For there are three that bear record in heaven, the Father, the Word, and the Holy Ghost: and these three are one. (1 John 5:7)
Christianity is the only religion in the world, and in history, to affirm and embrace that there is only One True God, and in that in the One True God there are three Persons, God the Father, God the Son, Jesus Christ, and God the Holy Spirit. We call it, the doctrine of the Trinity.
The church does not and has not embraced the doctrine of the Trinity because there’s a sentence in the Bible that says “There is One True God existing in three Persons equal in essence and distinct in their Personhood.” You won’t find a sentence like that in the Bible. The reason the church has always affirmed this doctrine is because the Bible teaches un-waveringly that there is One and only One True and Living God and that the Father is God and that the Son is God and that the Spirit is God and they are distinct Persons. That’s what you find in the Bible. (The Holy Trinity, John Piper)
The Holy Trinity
This is a point much to be observed. There are many things “which eye hath not seen, nor ear heard, neither hath it entered into the heart of man to conceive.” Part of these God hath “revealed to us by his Spirit:” “Revealed;” that is, unveiled, uncovered: That part he requires us to believe. Part of them he has not revealed: That we need not, and indeed cannot, believe: It is far above, out of our sight.
Now, where is the wisdom of rejecting what is revealed, because we do not understand what is not revealed? Of denying the fact which God has unveiled, because we cannot see the manner, which is veiled still?
Especially when we consider that what God has been pleased to reveal upon this head, is far from being a point of indifference, is a truth of the last importance. It enters into the very heart of Christianity: It lies at the root of all vital religion.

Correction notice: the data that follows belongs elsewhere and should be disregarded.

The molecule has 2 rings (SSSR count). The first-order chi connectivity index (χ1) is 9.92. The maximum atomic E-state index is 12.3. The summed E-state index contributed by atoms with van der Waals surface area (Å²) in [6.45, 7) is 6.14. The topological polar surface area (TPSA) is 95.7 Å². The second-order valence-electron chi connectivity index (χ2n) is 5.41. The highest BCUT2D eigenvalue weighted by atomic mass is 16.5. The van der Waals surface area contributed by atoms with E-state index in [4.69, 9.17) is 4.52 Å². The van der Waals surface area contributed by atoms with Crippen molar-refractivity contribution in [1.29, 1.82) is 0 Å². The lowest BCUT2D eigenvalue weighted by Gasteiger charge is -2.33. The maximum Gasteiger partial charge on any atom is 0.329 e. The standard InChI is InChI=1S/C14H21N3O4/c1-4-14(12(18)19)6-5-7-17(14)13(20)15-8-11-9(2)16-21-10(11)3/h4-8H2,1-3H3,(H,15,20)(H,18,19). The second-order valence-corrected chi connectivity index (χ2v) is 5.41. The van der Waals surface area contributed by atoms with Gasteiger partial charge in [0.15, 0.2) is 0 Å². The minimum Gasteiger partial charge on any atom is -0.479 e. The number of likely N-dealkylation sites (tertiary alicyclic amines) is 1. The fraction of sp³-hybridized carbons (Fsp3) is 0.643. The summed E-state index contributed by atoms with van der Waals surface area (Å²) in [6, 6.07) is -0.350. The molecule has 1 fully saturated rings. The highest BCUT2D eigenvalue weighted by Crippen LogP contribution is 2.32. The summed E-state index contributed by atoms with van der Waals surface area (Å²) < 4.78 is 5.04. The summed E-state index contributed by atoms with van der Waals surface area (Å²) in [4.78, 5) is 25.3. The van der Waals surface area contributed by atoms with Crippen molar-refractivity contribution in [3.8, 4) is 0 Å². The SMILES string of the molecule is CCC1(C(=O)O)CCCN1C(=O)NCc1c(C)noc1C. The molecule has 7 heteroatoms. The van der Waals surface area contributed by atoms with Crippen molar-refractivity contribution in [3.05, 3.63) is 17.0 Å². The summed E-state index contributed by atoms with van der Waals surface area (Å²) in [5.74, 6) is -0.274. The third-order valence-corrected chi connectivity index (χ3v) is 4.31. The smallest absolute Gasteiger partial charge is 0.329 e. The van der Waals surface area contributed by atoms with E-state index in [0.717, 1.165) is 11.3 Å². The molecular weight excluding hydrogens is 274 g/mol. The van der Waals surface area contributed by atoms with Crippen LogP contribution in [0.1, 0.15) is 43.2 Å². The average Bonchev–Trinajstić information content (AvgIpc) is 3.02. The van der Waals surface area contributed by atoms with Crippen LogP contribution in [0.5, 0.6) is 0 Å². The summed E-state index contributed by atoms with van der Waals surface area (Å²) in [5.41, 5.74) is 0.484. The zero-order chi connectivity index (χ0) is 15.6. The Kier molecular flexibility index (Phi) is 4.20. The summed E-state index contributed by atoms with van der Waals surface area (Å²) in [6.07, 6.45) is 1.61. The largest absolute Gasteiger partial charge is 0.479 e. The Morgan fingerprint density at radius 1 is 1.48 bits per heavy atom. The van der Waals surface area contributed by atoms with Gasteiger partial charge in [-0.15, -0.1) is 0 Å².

Unless these Three are One, how can “all men honor the Son, even as they honor the Father?” “I know not what to do,” says Socinus in a letter to his friend, “with my untoward followers: They will not worship Jesus Christ. I tell them it is written, ‘Let all the angels of God worship him.’ They answer, However that be, if he is not God, we dare not worship him. For ‘it is written, Thou shalt worship the Lord they God, and him only shalt thou serve.’”
But the thing which I here particularly mean is this: The knowledge of the Three-One God is interwoven with all true Christian faith; with all vital religion.
I do not say that every real Christian can say with the Marquis de Renty, “I bear about with me continually an experimental verity, and a plenitude of the presence of the ever-blessed Trinity.” I apprehend this is not the experience of “babes,” but rather “fathers in Christ.”
But I know not how any one can be a Christian believer till he “hath,” as St. John speaks, “the witness in himself;” till “the Spirit of God witnesses with his spirit, that he is a child of God;” that is, in effect, till God the Holy Ghost witnesses that God the Father has accepted him through the merits of God the Son: And, having this witness, he honors the Son, and the blessed Spirit, “even as he honors the Father.”
Not that every Christian believer adverts to this; perhaps, at first, not one in twenty: But if you ask any of them a few questions, you will easily find it is implied in what he believes.
Therefore, I do not see how it is possible for any to have vital religion who denies that these Three are One. And all my hope for them is, not that they will be saved during their unbelief, (unless on the footing of honest Heathens, upon the plea of invincible ignorance,) but that God, before they go hence, will “bring them to the knowledge of the truth.” (On the Trinity, John Wesley)